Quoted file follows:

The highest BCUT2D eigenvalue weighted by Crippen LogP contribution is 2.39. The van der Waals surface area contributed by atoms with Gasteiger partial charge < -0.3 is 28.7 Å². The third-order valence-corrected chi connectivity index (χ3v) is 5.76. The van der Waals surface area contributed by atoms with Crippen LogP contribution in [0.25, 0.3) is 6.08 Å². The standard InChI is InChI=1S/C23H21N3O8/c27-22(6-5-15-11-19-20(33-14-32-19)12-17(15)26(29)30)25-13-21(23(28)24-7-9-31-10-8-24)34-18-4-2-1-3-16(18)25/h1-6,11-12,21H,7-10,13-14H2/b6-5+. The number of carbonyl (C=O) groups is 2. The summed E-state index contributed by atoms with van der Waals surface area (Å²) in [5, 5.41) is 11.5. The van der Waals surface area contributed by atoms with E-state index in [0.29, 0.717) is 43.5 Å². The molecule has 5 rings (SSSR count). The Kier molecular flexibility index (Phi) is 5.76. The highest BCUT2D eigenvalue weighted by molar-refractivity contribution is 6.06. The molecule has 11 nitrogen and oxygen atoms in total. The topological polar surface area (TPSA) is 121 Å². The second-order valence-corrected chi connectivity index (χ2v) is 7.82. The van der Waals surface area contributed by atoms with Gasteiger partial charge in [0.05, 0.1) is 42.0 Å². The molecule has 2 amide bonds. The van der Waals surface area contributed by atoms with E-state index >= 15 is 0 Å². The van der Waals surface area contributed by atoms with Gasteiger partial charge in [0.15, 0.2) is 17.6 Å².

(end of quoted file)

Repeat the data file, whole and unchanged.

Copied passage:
The highest BCUT2D eigenvalue weighted by Crippen LogP contribution is 2.39. The van der Waals surface area contributed by atoms with Gasteiger partial charge < -0.3 is 28.7 Å². The third-order valence-corrected chi connectivity index (χ3v) is 5.76. The van der Waals surface area contributed by atoms with Crippen LogP contribution in [0.25, 0.3) is 6.08 Å². The standard InChI is InChI=1S/C23H21N3O8/c27-22(6-5-15-11-19-20(33-14-32-19)12-17(15)26(29)30)25-13-21(23(28)24-7-9-31-10-8-24)34-18-4-2-1-3-16(18)25/h1-6,11-12,21H,7-10,13-14H2/b6-5+. The number of carbonyl (C=O) groups is 2. The summed E-state index contributed by atoms with van der Waals surface area (Å²) in [5, 5.41) is 11.5. The van der Waals surface area contributed by atoms with E-state index in [0.29, 0.717) is 43.5 Å². The molecule has 5 rings (SSSR count). The Kier molecular flexibility index (Phi) is 5.76. The highest BCUT2D eigenvalue weighted by molar-refractivity contribution is 6.06. The molecule has 11 nitrogen and oxygen atoms in total. The topological polar surface area (TPSA) is 121 Å². The second-order valence-corrected chi connectivity index (χ2v) is 7.82. The van der Waals surface area contributed by atoms with Gasteiger partial charge in [0.05, 0.1) is 42.0 Å². The molecule has 2 amide bonds. The van der Waals surface area contributed by atoms with E-state index >= 15 is 0 Å². The van der Waals surface area contributed by atoms with Gasteiger partial charge in [0.15, 0.2) is 17.6 Å².